Big tech accountability? Read how we got here in  The Closing of the Net 

Copyright Business

The other side of the copyright story - the so-called ‘new business models’ - receives far less attention at a policy level than the enforcement measures.  The industry lobbying is overweight with recommendations for way s that governments can impose restrictions in order to protect copyright material. Conversely, the debate is less about how changing a business model can overcome the issues around the online dissemination of infringing content.  

This issue has, of course, moved on a lot since I began this blog in 2008. Streaming has become the music industry's favoured business model, and  streaming services like Spotify have blossomed. This has shifted the landscape. However, it is historically true that each time a new technology appears, the industries that have vested interests in copyright, increase the intensity of their lobbying. It is important for those engaged in copyright policy, to keep an eye on new developments and understand their implications and the opportunities for new ways to structure the entertainment and music businesses. 

 In this section, I have been logging information about the business of copyright.  The idea is to begin to get a feel for the financial issues of the copyright industries and how to link them to policy decisions. Thus, it may seem a bit disjointed and sketchy, but it may provide threads for further investigation and to see where it leads. My feeling is that what policy-makers should not be asking is ‘how big a problem is the downloading of copyrighted content?’ but rather, ‘what are the real problems in the copyright business?’. and not 'how can we protect copyrights?' but rather 'how can we achieve revenues for the copyright industries in the online environment?'

 EMI’s recorded music business has been sold to Universal, owned by French conglomerate Vivendi,  in a $1.9 billion  (£1.1billion) deal which will give Universal control of around one third of the global music business. EMI’s other half – music publishing – has been wrapped up in a $2.2 billion (£1.39 billion)  package under a consortium which includes the Hollywood film mogul, David Geffen (famous for having dinner with Lord Mandelson in the summer of ’09). For policy-makers the deal stirs up a hornet’s nest of issues.

Read more: Vivendi picks up EMI – Abbey Road is safe, but is the Internet?

 Allegation of fraud against Spanish music collecting society results in arrests.

 The offices of the Spanish music  collecting society SGAE (Sociedad General de Autores y Editores) have been raided by police following an investigation by the Anticorruption Prosecutor.  According to a report in El Pais, the police entered the SGAE offices last Friday and staff were locked out while police went through computers and documents. The chairman of the board, Eduardo ‘Teddy' Bautista was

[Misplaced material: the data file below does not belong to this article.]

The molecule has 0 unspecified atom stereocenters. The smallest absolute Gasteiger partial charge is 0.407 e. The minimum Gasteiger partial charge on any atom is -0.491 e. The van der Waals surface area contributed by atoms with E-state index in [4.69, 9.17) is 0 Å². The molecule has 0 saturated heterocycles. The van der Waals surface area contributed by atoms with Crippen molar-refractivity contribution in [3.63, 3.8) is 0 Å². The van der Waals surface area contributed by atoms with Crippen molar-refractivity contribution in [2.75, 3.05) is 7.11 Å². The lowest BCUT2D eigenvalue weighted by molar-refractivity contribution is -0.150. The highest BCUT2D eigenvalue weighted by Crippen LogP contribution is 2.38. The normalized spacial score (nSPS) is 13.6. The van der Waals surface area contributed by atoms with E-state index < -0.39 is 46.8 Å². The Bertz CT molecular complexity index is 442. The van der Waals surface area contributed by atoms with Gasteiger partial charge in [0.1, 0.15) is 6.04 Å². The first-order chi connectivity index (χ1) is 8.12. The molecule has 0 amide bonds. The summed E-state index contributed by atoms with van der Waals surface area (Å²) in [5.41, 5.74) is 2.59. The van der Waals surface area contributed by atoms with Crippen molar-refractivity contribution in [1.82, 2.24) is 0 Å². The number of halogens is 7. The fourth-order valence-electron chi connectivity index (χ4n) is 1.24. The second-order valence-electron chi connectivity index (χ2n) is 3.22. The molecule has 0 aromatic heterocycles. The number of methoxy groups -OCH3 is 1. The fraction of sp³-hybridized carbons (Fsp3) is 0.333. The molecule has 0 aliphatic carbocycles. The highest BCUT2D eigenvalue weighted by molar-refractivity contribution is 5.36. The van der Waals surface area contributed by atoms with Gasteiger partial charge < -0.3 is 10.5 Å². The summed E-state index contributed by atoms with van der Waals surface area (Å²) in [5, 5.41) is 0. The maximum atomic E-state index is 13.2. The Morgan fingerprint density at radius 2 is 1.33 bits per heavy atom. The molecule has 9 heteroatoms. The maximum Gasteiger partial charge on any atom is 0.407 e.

Read more: Spanish police raid copyright society in fraud probe

How should one distribute the video of one's grandchild's wedding? Well maam, one can set up one's own YouTube channel.

 The Queen is an unlikely pundit for new Internet business models,  but her grandson's wedding on May 29th will be setting an example for others to follow. And it   gives us an opportunity to consider the possibilities for new   Internet business models   and see if there are any  insights for policy-making.

 

When Charles and Diana got married in 1981, it was a relatively simple affair. A procession from St Pauls Cathedral, watched all in real time by 750 million people  -   one single BBC television feed distributed by government-licenced national networks.

 

When William and Kate get married next week in Westminster Abbey,  it is predicted that 2.4 billion people will watch it .  But it's not just the numbers, it is  how they will watch it. All the complex machinery  of the Internet  will kick in, creating  a challenge for the broadband providers and a potential headache for copyright. 

Read more: It's a right royal (wedding) download!

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States v the 'Net? 

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Copyright Enforcement Enigma launch, March 2012

In 2012, I presented my PhD research in the European Parliament.

Iptegrity in brief

 

Iptegrity.com is the website of Dr Monica Horten. I’ve been analysing analysing digital policy since 2008. Way back then, I identified how issues around rights can influence Internet policy, and that has been a thread throughout all of my research. I hold a PhD in EU Communications Policy from the University of Westminster (2010), and a Post-graduate diploma in marketing. I am on the Advisory Council of the Open Rights Group.  I’ve served as an independent expert on the Council of Europe  Committee on Internet Freedoms, and was involved in a capacity building project in Moldova, Georgia, and Ukraine. For more, see About Iptegrity

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The politics of copyright

A Copyright Masquerade - How corporate lobbying threatens online freedoms

'timely and provocative' Entertainment Law Review


 

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